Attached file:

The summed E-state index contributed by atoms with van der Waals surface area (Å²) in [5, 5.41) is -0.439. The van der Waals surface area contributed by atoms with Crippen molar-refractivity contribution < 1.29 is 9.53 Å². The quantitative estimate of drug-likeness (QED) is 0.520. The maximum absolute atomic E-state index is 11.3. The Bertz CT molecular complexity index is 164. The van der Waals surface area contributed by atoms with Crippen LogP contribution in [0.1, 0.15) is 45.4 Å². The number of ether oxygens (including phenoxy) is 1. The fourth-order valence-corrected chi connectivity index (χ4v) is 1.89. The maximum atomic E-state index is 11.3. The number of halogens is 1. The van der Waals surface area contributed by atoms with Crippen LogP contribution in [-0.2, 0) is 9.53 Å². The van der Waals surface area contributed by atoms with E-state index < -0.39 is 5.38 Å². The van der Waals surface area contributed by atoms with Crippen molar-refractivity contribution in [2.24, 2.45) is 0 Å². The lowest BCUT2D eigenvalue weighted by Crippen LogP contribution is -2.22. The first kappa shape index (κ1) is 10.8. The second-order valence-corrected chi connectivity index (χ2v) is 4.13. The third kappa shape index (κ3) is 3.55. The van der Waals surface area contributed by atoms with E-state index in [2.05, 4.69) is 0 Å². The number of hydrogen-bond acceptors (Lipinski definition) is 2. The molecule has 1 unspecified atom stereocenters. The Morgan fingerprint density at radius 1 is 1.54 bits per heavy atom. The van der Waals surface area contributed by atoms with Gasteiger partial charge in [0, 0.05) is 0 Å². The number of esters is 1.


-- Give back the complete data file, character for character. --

The summed E-state index contributed by atoms with van der Waals surface area (Å²) in [5, 5.41) is -0.439. The van der Waals surface area contributed by atoms with Crippen molar-refractivity contribution < 1.29 is 9.53 Å². The quantitative estimate of drug-likeness (QED) is 0.520. The maximum absolute atomic E-state index is 11.3. The Bertz CT molecular complexity index is 164. The van der Waals surface area contributed by atoms with Crippen LogP contribution in [0.1, 0.15) is 45.4 Å². The number of ether oxygens (including phenoxy) is 1. The fourth-order valence-corrected chi connectivity index (χ4v) is 1.89. The maximum atomic E-state index is 11.3. The number of halogens is 1. The van der Waals surface area contributed by atoms with Crippen LogP contribution in [-0.2, 0) is 9.53 Å². The van der Waals surface area contributed by atoms with E-state index < -0.39 is 5.38 Å². The van der Waals surface area contributed by atoms with Crippen molar-refractivity contribution in [2.24, 2.45) is 0 Å². The lowest BCUT2D eigenvalue weighted by Crippen LogP contribution is -2.22. The first kappa shape index (κ1) is 10.8. The second-order valence-corrected chi connectivity index (χ2v) is 4.13. The third kappa shape index (κ3) is 3.55. The van der Waals surface area contributed by atoms with E-state index in [2.05, 4.69) is 0 Å². The number of hydrogen-bond acceptors (Lipinski definition) is 2. The molecule has 1 unspecified atom stereocenters. The Morgan fingerprint density at radius 1 is 1.54 bits per heavy atom. The van der Waals surface area contributed by atoms with Gasteiger partial charge in [0, 0.05) is 0 Å². The number of esters is 1.